In the present study, we found that fetuses were able to maintain their weight-indexed cardiac outputs during the experiment. Even the fetuses with worsening acidemia and impending fetal death kept their right, left, and combined cardiac outputs comparable with those at baseline. In addition, fetal arterial blood pressures did not change significantly in fetuses with placental embolization and increased placental vascular resistance. It is known that an increase in ventricular end-diastolic pressure can lead to a rise in right atrial and central venous pressures. Finally, this can lead to an abnormal DV blood velocity waveform pattern, especially during atrial contraction. Previously, we have demonstrated in our fetal sheep model that acute metabolic acidosis impaired myocardial contractility during the isovolumic phase and relaxation during the isovolumic and early filling phases of the cardiac cycle obtained by the tissue-Doppler method (2). However, despite severe acidemia, they were able to maintain their cardiac output. In addition, the results of the present study showed that in fetuses with worsening acidemia, fetal systemic venous pressure did not increase during the experiment. We propose that in fetal acute acidemia, the DV blood velocity waveform pattern becomes abnormal when fetal cardiac output fails or ventricular end-diastolic pressure increases, leading to a rise in systemic venous pressure. However, it appears that this pathophysiological process evolves very rapidly, and we were unable to predict it even 10–35 min before fetal death.
Previously, we have shown that in human pregnancies complicated by placental insufficiency and intrauterine fetal growth restriction, fetuses with biochemical evidence of cardiac dysfunction and myocardial cell damage were able to maintain their cardiac outputs, even in the presence of severely abnormal DV blood velocity waveform pattern with reversed blood flow during atrial contraction. In addition, these human fetuses showed no signs of acidemia at the time of delivery (17). On the other hand, in these pregnancies, placental insufficiency was severe with significantly elevated cardiac afterload. A rise in afterload can increase ventricular end-diastolic pressure, which leads to abnormal DV blood velocity waveform during atrial contraction. In our present experimental study, placental vascular resistance did not increase with statistical significance, even in fetuses that died during the experiment, suggesting that the ventricular afterload was not markedly altered. We propose that fetal acidemia alone does not significantly contribute to the development of abnormal DV blood velocity waveform pattern. This is also supported by the fact that the change in fetal pH did not correlate with the change in DV PIV value during the experiment. However, if fetal acidemia is related to a pregnancy complication that also disturbs fetal cardiac function leading to a rise in ventricular end-diastolic pressures, an increased pulsatility in DV blood velocity waveform pattern can be found in the presence of fetal acidemia.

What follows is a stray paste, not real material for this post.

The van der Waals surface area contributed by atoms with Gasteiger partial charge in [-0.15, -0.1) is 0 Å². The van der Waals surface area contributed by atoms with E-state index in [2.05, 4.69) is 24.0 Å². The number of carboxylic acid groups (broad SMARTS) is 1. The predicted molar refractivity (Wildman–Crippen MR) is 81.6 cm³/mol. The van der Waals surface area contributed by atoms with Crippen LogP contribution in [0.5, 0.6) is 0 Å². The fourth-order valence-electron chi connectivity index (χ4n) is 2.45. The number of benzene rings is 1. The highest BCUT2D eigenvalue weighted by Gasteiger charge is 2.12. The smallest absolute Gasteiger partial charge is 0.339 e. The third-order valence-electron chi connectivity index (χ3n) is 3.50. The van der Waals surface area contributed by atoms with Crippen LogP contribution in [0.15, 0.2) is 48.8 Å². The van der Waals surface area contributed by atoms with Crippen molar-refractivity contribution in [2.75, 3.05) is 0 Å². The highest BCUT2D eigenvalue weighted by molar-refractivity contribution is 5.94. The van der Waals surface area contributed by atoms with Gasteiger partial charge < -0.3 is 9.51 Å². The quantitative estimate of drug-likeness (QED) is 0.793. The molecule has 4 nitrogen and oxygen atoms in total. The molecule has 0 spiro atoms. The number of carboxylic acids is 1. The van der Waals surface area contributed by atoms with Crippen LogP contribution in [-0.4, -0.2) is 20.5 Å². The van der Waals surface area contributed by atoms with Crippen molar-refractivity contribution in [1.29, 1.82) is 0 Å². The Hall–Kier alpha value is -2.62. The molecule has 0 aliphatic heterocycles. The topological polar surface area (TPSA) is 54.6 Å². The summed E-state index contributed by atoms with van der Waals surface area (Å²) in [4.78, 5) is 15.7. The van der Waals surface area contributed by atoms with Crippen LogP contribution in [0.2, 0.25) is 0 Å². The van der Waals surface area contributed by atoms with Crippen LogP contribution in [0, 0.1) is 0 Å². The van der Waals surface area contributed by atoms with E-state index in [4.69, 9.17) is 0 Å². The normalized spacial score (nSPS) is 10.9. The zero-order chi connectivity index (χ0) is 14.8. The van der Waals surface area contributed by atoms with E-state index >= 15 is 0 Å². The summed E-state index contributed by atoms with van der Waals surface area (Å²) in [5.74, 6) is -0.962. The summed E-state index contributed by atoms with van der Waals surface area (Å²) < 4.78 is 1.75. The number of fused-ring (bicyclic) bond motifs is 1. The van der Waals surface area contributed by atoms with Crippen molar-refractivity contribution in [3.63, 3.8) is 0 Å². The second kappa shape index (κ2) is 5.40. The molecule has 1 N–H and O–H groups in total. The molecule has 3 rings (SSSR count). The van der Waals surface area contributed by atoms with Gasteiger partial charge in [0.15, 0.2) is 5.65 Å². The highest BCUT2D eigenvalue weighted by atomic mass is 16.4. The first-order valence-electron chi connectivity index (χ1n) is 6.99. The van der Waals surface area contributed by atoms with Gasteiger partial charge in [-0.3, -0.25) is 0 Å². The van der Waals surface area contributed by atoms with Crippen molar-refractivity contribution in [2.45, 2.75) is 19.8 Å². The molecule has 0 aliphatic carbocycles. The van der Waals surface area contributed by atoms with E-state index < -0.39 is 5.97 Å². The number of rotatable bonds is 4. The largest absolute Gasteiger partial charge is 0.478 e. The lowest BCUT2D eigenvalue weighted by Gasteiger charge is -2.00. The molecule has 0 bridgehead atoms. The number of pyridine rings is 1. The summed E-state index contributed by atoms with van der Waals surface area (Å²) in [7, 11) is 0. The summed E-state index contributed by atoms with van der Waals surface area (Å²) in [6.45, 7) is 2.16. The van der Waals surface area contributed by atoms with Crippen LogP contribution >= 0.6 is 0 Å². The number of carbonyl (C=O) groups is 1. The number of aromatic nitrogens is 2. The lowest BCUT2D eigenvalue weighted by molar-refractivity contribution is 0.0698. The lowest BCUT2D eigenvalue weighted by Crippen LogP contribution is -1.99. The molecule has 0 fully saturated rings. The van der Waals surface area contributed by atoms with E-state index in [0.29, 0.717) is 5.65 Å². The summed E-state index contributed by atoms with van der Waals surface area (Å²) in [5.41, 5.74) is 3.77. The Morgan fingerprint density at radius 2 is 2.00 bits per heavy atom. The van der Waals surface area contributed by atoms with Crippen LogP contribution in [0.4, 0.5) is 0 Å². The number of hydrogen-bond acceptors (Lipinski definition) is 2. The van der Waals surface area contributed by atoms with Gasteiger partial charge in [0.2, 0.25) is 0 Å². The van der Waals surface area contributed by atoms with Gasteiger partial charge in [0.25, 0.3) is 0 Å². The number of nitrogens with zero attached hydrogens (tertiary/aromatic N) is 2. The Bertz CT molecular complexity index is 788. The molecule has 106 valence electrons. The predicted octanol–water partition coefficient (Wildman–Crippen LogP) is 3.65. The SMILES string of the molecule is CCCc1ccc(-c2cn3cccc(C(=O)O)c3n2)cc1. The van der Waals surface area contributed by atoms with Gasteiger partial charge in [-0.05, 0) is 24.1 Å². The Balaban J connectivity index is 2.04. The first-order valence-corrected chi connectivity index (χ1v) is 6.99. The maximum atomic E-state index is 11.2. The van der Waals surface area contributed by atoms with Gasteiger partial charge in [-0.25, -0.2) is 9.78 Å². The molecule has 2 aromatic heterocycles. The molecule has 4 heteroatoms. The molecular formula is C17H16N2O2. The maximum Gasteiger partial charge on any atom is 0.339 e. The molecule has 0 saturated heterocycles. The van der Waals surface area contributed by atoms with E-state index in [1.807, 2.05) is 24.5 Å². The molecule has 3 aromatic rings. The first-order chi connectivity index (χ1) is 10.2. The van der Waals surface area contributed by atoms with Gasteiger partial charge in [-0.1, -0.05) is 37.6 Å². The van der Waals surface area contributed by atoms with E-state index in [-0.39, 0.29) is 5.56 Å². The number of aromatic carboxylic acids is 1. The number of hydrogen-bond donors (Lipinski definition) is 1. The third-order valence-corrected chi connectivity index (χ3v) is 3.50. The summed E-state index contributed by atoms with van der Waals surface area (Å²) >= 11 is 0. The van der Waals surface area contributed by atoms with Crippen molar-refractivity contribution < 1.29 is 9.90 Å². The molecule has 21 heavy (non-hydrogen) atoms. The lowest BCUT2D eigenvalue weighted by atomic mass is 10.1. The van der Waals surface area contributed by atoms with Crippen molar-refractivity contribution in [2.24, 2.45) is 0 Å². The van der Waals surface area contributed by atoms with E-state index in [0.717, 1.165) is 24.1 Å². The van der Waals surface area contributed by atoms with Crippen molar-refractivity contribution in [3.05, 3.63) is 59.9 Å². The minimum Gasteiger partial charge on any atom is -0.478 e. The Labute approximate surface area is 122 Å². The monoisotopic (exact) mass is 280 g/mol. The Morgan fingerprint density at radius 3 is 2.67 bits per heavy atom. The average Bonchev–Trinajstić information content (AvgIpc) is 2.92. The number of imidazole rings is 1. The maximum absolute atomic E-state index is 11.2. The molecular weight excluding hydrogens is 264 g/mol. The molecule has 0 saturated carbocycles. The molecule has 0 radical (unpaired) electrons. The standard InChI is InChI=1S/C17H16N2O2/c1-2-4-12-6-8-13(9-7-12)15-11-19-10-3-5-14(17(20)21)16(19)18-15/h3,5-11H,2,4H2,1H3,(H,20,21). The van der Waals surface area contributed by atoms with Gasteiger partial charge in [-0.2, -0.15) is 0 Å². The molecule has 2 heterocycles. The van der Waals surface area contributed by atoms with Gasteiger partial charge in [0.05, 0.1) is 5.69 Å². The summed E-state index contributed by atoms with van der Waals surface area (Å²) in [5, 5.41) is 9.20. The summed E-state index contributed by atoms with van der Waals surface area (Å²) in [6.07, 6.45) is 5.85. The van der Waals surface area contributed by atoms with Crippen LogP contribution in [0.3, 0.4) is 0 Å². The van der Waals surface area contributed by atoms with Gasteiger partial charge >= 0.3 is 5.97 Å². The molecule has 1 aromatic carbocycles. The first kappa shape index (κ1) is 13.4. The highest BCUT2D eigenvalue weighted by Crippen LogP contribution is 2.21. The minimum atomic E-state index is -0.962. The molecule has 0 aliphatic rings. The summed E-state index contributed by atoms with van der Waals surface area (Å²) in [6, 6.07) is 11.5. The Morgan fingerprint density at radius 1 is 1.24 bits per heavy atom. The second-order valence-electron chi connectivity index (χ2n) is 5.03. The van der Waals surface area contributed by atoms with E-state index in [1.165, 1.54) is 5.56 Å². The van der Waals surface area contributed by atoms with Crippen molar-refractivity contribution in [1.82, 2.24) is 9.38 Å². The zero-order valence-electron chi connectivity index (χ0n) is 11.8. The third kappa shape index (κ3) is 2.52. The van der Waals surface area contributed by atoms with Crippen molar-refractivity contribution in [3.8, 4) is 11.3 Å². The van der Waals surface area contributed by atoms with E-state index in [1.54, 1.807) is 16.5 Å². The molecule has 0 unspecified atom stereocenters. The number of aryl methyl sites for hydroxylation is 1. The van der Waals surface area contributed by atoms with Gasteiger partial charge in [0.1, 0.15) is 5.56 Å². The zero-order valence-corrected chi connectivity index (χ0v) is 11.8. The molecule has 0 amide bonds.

In the present study, baseline DV PLI and PVIV values were higher in group 2 fetuses than in the control group. This could be a consequence of elevated systemic venous pressure. However, these indexes were not affected by worsening fetal acidemia and impending fetal death, suggesting that they are not more informative in the clinical assessment of the fetus than DV PIV.
DV is an important shunt in fetal circulation allowing oxygen rich blood to bypass the liver and to stream toward foramen ovale and left atrium and ventricle (4, 5, 7, 10, 15, 20). Our results demonstrate that fetal hypoxemia can increase pulsatility in DV blood velocity waveform pattern. However, it appears that it cannot recognize those ovine fetuses that will become acidemic and even die within a short time period. We propose that the development of abnormal DV blood flow pattern requires additional pathophysiological events that lead to increased ventricular end-diastolic and systemic venous pressures. A recognition of these pathways might better predict the development of an abnormal DV waveform pattern.
Our experimental sheep model contains limitations. The surgical procedures may constitute a significant stress to the examined fetuses. However, the 5-day recovery period after surgery should be enough for the recovery of fetal myocardial function (8). With regard to the use of general anesthesia, our previous data show that uterine and umbilical artery volume blood flows before and after the induction of general anesthesia are similar, suggesting conditions close to the physiological circulatory state (1). Although isoflurane may modify fetal cardiovascular regulation, newborn lambs under isoflurane anesthesia can increase cardiovascular performance during stress (6). Validation studies in fetal sheep have shown that invasive and Doppler echocardiographic volume flow calculations correlate well (21). In addition, the intraobserver variabilities of the Doppler ultrasonographic parameters of fetal sheep cardiovascular hemodynamics have been shown to be comparable with those in previous human fetal studies during the second half of gestation (16, 18).
We conclude that in this experimental sheep model, fetal hypoxemia increases the pulsatility of the DV blood velocity waveform pattern. In fetuses with elevated placental vascular resistance, the pulsatility of DV velocimetry does not increase further in the presence of severe and worsening fetal acidemia and impending fetal death.
This study was supported by the University Hospital of Oulu, Regional Health Authority of Northern Norway, University of South Florida, All Children's Hospital Foundations, The Sigrid Juselius Foundation, and The Academy of Finland.
No conflicts of interest are declared by the author(s).
- Copyright © 2010 the American Physiological Society